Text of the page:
Mining information out of text data is one of the most critical use cases that every enterprise is undertaking. There are a lot of unstructured data that gets generated every day, which can provide a ton of information. Unstructured data can be in any form of natural language – audio, video, or written transcripts – and executives are curious to see the value that can be generated out of this unstructured data. The use cases in and around audio and video data might not be attractive to every enterprise, but the information out of text data is. It might be analyzing the contents of an email to identify whether it is a potential phishing email, analyzing communication between customers and sales reps to identify the likelyhood of a deal closure, or just understanding the sentiment of our customers towards our organization. Written communications remain the ideal medium of communication and mining that data provides a plethora of information.
In this post, we will look at topic modeling, one of the most used techniques to derive insights out of text data. In a nutshell, topic modeling helps categorize various sentences into various topics. This assists in understanding the significant themes in multiple texts and proves useful for sorting various texts into specific categories. You can imagine this as tagging various files into different folders but done automatically by a machine learning model.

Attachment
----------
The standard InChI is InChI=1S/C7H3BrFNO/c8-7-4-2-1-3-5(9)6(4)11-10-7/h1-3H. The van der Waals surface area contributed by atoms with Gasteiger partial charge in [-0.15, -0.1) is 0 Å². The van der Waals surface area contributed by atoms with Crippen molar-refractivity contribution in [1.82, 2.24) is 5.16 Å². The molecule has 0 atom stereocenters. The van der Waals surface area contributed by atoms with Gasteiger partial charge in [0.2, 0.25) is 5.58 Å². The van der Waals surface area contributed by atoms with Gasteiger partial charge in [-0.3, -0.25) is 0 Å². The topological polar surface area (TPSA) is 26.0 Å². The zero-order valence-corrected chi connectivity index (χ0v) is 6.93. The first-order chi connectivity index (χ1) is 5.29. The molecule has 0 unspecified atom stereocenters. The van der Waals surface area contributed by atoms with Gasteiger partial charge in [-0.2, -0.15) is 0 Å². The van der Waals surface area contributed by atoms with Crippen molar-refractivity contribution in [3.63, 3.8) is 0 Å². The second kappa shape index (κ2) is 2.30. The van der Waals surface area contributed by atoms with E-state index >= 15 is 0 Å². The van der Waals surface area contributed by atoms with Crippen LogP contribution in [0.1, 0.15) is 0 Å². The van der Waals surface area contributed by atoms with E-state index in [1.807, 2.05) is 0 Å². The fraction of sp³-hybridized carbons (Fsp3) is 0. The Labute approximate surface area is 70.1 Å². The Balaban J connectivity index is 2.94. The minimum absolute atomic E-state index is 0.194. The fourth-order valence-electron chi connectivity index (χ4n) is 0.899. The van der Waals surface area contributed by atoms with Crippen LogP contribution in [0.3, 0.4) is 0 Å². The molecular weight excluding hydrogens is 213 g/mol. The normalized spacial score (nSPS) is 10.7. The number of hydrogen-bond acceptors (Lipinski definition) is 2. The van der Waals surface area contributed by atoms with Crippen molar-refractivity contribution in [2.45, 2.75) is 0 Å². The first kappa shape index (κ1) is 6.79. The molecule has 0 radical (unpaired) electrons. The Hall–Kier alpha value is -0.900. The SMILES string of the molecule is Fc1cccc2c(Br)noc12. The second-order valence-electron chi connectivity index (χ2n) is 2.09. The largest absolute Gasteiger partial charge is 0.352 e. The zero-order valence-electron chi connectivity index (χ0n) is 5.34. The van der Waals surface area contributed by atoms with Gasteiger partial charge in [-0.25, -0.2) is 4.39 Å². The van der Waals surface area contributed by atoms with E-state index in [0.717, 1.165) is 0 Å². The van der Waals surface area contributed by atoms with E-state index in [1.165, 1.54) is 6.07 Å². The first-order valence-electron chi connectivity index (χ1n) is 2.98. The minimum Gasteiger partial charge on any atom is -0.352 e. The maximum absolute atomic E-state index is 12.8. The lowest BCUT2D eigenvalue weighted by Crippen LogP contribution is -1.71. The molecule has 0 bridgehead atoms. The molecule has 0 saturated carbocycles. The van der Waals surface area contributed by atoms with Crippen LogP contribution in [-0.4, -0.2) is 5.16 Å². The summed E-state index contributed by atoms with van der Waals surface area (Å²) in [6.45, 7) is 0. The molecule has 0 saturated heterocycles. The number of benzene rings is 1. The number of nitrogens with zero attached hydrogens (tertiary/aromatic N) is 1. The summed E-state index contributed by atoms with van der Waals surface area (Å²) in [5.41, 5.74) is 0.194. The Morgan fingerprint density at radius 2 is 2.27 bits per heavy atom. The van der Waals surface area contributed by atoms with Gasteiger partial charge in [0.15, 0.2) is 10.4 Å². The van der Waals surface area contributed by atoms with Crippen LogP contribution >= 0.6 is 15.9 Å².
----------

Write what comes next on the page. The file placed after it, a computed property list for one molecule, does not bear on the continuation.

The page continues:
I have previous written some pieces on preprocessing text, creating document clusters, and classifying different articles/text using R. These pieces are going to give you some idea on how to start with clean text and get started with text data. This piece will focus on creating topic models in Python and have an interactive result viewer that can provide you information on the model results and guide you on effectively judging the accuracy of your topic models.
The first step is to load various libraries for reading the files, text processing, and visualization. We will be using NLTK (Natual Language Toolkit) for this exercise. The NLTK package is a leading library for building applications around Natural Language data. It provides various text processing capabilities, such as easy to use text preprocessors, and text-based model techniques, like document classification, named entity recognition, and much more. There are other new libraries such as spaCy in Python that we would explore in future articles.
import numpy as np
import pandas as pd
# NLTK Stop words
from nltk.corpus import stopwords
from nltk import TweetTokenizer
from nltk.stem import WordNetLemmatizer
import gensim.corpora as corpora
from gensim.utils import simple_preprocess
from gensim.models import CoherenceModel
import pyLDAvis.gensim # don't skip this
import matplotlib.pyplot as plt
The next step is to read the text files. The following code reads all the files in a folder and does some necessary text clean up, such as removing newline characters, quotes, and extra spaces.
path = '\zone\text_mining\document_clustering'
fileList = os.listdir(path)
for i in fileList:
file = open(os.path.join(path+'/'+ i), 'r')
data = file.readlines()
data = [re.sub('\s+',' ', sent) for sent in data]